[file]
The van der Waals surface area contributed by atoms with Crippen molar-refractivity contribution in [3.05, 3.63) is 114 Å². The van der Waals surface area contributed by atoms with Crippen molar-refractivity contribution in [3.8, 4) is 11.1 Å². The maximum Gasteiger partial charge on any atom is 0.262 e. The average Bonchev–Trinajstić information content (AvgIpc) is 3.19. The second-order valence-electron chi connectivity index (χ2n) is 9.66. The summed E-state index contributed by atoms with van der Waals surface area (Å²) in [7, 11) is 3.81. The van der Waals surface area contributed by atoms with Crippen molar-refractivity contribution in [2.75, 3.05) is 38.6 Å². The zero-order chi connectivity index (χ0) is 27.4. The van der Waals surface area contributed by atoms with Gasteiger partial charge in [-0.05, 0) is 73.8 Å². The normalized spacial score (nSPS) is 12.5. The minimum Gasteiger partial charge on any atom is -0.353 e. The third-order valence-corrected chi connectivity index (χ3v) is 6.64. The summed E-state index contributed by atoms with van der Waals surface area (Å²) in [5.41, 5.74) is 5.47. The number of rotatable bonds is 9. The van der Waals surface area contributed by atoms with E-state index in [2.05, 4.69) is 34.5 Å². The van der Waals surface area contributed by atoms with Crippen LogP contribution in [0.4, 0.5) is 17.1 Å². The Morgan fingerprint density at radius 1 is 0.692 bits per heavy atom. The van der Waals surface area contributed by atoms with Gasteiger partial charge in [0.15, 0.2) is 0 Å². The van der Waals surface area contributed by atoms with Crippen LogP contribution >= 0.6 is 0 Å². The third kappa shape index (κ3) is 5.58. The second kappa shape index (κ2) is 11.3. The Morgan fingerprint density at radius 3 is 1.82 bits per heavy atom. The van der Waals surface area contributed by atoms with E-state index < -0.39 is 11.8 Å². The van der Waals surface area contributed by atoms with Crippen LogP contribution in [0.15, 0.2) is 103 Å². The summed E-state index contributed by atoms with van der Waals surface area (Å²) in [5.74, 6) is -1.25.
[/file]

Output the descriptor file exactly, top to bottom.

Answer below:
The van der Waals surface area contributed by atoms with Crippen molar-refractivity contribution in [3.05, 3.63) is 114 Å². The van der Waals surface area contributed by atoms with Crippen molar-refractivity contribution in [3.8, 4) is 11.1 Å². The maximum Gasteiger partial charge on any atom is 0.262 e. The average Bonchev–Trinajstić information content (AvgIpc) is 3.19. The second-order valence-electron chi connectivity index (χ2n) is 9.66. The summed E-state index contributed by atoms with van der Waals surface area (Å²) in [7, 11) is 3.81. The van der Waals surface area contributed by atoms with Crippen molar-refractivity contribution in [2.75, 3.05) is 38.6 Å². The zero-order chi connectivity index (χ0) is 27.4. The van der Waals surface area contributed by atoms with Gasteiger partial charge in [-0.05, 0) is 73.8 Å². The normalized spacial score (nSPS) is 12.5. The minimum Gasteiger partial charge on any atom is -0.353 e. The third-order valence-corrected chi connectivity index (χ3v) is 6.64. The summed E-state index contributed by atoms with van der Waals surface area (Å²) in [5.41, 5.74) is 5.47. The number of rotatable bonds is 9. The van der Waals surface area contributed by atoms with E-state index in [2.05, 4.69) is 34.5 Å². The van der Waals surface area contributed by atoms with Crippen LogP contribution in [0.4, 0.5) is 17.1 Å². The Morgan fingerprint density at radius 1 is 0.692 bits per heavy atom. The van der Waals surface area contributed by atoms with Gasteiger partial charge in [0.15, 0.2) is 0 Å². The van der Waals surface area contributed by atoms with Crippen LogP contribution >= 0.6 is 0 Å². The third kappa shape index (κ3) is 5.58. The second kappa shape index (κ2) is 11.3. The Morgan fingerprint density at radius 3 is 1.82 bits per heavy atom. The van der Waals surface area contributed by atoms with E-state index < -0.39 is 11.8 Å². The van der Waals surface area contributed by atoms with Crippen LogP contribution in [0.15, 0.2) is 103 Å². The summed E-state index contributed by atoms with van der Waals surface area (Å²) in [5.74, 6) is -1.25.